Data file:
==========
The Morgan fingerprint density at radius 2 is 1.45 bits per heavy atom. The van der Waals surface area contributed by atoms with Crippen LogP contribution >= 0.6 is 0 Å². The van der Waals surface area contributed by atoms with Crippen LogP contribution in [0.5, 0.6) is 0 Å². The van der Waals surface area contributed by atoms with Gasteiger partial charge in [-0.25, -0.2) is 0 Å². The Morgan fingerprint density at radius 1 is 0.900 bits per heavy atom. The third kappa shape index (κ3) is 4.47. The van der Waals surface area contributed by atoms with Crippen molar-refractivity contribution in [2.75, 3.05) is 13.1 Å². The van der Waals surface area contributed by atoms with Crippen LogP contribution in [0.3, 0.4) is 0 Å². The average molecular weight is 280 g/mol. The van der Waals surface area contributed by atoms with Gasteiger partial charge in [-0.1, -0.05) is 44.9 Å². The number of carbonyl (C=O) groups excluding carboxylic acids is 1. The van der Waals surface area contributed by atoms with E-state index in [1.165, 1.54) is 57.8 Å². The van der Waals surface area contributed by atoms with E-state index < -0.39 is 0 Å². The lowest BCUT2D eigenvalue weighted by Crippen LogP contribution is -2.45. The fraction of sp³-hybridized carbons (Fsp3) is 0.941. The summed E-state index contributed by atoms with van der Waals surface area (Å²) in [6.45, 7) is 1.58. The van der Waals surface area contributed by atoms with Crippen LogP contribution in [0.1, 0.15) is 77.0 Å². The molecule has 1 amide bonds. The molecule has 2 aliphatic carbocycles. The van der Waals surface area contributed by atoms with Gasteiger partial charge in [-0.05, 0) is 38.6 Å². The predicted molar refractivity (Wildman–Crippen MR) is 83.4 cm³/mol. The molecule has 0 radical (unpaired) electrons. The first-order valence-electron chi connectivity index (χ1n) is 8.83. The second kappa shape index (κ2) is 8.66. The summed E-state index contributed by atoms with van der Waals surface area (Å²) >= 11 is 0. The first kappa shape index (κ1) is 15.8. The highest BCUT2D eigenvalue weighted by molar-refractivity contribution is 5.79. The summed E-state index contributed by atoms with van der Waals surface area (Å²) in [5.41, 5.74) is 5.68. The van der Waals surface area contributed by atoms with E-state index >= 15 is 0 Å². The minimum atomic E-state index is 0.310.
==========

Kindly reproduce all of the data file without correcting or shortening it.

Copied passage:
The Morgan fingerprint density at radius 2 is 1.45 bits per heavy atom. The van der Waals surface area contributed by atoms with Crippen LogP contribution >= 0.6 is 0 Å². The van der Waals surface area contributed by atoms with Crippen LogP contribution in [0.5, 0.6) is 0 Å². The van der Waals surface area contributed by atoms with Gasteiger partial charge in [-0.25, -0.2) is 0 Å². The Morgan fingerprint density at radius 1 is 0.900 bits per heavy atom. The third kappa shape index (κ3) is 4.47. The van der Waals surface area contributed by atoms with Crippen molar-refractivity contribution in [2.75, 3.05) is 13.1 Å². The van der Waals surface area contributed by atoms with Crippen LogP contribution in [0.3, 0.4) is 0 Å². The average molecular weight is 280 g/mol. The van der Waals surface area contributed by atoms with Gasteiger partial charge in [-0.1, -0.05) is 44.9 Å². The number of carbonyl (C=O) groups excluding carboxylic acids is 1. The van der Waals surface area contributed by atoms with E-state index in [1.165, 1.54) is 57.8 Å². The van der Waals surface area contributed by atoms with E-state index < -0.39 is 0 Å². The lowest BCUT2D eigenvalue weighted by Crippen LogP contribution is -2.45. The fraction of sp³-hybridized carbons (Fsp3) is 0.941. The summed E-state index contributed by atoms with van der Waals surface area (Å²) in [6.45, 7) is 1.58. The van der Waals surface area contributed by atoms with Crippen LogP contribution in [0.1, 0.15) is 77.0 Å². The molecule has 1 amide bonds. The molecule has 2 aliphatic carbocycles. The van der Waals surface area contributed by atoms with Gasteiger partial charge in [-0.05, 0) is 38.6 Å². The predicted molar refractivity (Wildman–Crippen MR) is 83.4 cm³/mol. The molecule has 0 radical (unpaired) electrons. The first-order valence-electron chi connectivity index (χ1n) is 8.83. The second kappa shape index (κ2) is 8.66. The summed E-state index contributed by atoms with van der Waals surface area (Å²) >= 11 is 0. The first kappa shape index (κ1) is 15.8. The highest BCUT2D eigenvalue weighted by molar-refractivity contribution is 5.79. The summed E-state index contributed by atoms with van der Waals surface area (Å²) in [5.41, 5.74) is 5.68. The van der Waals surface area contributed by atoms with E-state index >= 15 is 0 Å². The minimum atomic E-state index is 0.310.